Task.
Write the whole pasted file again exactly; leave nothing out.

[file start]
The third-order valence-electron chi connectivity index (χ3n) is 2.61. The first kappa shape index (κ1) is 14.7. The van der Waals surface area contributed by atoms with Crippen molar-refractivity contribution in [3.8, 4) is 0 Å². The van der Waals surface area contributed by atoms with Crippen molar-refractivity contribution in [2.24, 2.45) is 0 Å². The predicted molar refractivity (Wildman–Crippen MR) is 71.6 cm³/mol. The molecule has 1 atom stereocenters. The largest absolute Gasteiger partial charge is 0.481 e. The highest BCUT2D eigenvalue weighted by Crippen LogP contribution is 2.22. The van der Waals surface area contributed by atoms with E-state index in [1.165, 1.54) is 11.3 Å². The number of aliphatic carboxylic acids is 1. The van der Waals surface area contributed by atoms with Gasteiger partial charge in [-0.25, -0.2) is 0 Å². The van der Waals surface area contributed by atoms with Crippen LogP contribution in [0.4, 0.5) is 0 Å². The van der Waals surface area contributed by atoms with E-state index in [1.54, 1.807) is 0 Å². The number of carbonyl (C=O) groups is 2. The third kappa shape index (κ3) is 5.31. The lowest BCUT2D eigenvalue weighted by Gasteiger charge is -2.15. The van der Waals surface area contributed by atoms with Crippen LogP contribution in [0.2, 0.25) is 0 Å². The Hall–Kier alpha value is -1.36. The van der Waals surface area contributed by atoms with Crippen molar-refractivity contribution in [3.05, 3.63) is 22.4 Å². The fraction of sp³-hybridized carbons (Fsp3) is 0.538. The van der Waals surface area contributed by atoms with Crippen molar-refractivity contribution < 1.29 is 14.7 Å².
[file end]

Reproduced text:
The third-order valence-electron chi connectivity index (χ3n) is 2.61. The first kappa shape index (κ1) is 14.7. The van der Waals surface area contributed by atoms with Crippen molar-refractivity contribution in [3.8, 4) is 0 Å². The van der Waals surface area contributed by atoms with Crippen molar-refractivity contribution in [2.24, 2.45) is 0 Å². The predicted molar refractivity (Wildman–Crippen MR) is 71.6 cm³/mol. The molecule has 1 atom stereocenters. The largest absolute Gasteiger partial charge is 0.481 e. The highest BCUT2D eigenvalue weighted by Crippen LogP contribution is 2.22. The van der Waals surface area contributed by atoms with E-state index in [1.165, 1.54) is 11.3 Å². The number of aliphatic carboxylic acids is 1. The van der Waals surface area contributed by atoms with Gasteiger partial charge in [-0.25, -0.2) is 0 Å². The van der Waals surface area contributed by atoms with Crippen LogP contribution in [0.4, 0.5) is 0 Å². The van der Waals surface area contributed by atoms with E-state index in [1.54, 1.807) is 0 Å². The number of carbonyl (C=O) groups is 2. The third kappa shape index (κ3) is 5.31. The lowest BCUT2D eigenvalue weighted by Gasteiger charge is -2.15. The van der Waals surface area contributed by atoms with Crippen LogP contribution in [0.2, 0.25) is 0 Å². The Hall–Kier alpha value is -1.36. The van der Waals surface area contributed by atoms with Crippen molar-refractivity contribution in [3.05, 3.63) is 22.4 Å². The fraction of sp³-hybridized carbons (Fsp3) is 0.538. The van der Waals surface area contributed by atoms with Crippen molar-refractivity contribution < 1.29 is 14.7 Å².